Charlotte Collins and Ruth Martin beautifully translate this sprawling novel. Haratischwilli’s writing style—which jumps from character to character as Niza shares everything she ever learned about her family—never drags. The plot also never calms down, in part because of history and in part because of intra-family psychological warfare. I’m not sure if I would have been able to read this book in one long session. Deadlines for NetGalley and Edelweiss had me hitting pause on The Eighth Life to read other books. I was always able to pick right back up where I left off, but refreshed from a small break from the Jashis. This might sound like whining; it’s really not. It’s just that there is a lot in the 944 pages of The Eighth Life. Readers should be prepared for a long haul.

I received a free copy of this book from the publisher via NetGalley, for review consideration.

Lands of Lost Borders, by Kate Harris

31146782Kate Harris says near the beginning of her book, Lands of Lost Borders: Out of Bounds on the Silk Road, by explaining that she believes she was born in the wrong era. After reading her informative and impressive blend of travelogue and history of science and ecology, I agree—but I’m also glad that people with an undaunted desire to go out into the world and bring back their impressions for the rest of us still pop up from time to time. I would never be able to do what Harris and her fried, Mel Yule, did and spend ten months biking (biking!) along parts of the old Silk Road from Istanbul to Leh, in Ladakh. This book gave me the opportunity to tag along, like a Go Pro on their shoulders, on this remarkable journey.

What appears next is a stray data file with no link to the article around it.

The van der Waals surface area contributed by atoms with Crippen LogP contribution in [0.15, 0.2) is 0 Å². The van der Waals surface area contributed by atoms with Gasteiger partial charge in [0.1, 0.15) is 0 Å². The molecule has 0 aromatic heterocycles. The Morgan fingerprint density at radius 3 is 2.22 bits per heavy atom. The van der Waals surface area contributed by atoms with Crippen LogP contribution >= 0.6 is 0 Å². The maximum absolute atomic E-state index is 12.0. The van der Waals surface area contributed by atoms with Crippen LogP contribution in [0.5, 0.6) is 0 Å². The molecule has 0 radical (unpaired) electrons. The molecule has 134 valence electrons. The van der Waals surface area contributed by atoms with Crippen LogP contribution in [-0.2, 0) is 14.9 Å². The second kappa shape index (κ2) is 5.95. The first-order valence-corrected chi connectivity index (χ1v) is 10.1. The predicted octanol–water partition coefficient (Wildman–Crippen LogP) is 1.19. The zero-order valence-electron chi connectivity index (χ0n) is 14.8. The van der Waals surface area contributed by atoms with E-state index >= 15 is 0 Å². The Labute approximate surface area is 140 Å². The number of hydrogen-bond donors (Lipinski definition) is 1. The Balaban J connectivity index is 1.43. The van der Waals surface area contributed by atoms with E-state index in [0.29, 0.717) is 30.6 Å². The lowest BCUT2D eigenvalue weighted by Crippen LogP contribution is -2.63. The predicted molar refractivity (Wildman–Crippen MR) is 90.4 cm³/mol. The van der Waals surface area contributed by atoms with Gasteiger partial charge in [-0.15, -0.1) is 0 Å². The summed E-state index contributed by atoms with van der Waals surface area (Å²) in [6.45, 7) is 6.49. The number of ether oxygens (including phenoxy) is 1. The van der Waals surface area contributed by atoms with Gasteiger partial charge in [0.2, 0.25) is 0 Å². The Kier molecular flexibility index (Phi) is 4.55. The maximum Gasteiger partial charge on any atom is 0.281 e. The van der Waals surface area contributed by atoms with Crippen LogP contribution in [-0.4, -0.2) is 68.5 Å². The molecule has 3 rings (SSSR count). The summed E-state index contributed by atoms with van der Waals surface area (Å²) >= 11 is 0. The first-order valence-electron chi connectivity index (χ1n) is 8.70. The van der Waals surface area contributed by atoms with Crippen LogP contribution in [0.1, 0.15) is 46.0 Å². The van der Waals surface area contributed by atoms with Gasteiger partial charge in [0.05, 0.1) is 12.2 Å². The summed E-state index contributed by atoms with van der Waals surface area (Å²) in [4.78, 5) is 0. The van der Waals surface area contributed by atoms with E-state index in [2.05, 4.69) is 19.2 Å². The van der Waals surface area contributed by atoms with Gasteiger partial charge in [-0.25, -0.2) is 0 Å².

The book opens with a prologue set about five years before Harris and Yule’s epic bike trip. Harris had always wanted to go to Tibet from China which, at the time, was hard to get to. She and Yule sneakily make their way through the checkpoints (mostly under). Once on the other side, Harris marvels at the landscape. She frequently feels an almost mystical connection to the mountains and sky while she pedals away. The trance-like feeling returns when she comes back with Yule from the other direction. For Harris, bicycling is meditative. It eases the restlessness she’s felt since childhood, when she wanted to travel to Mars.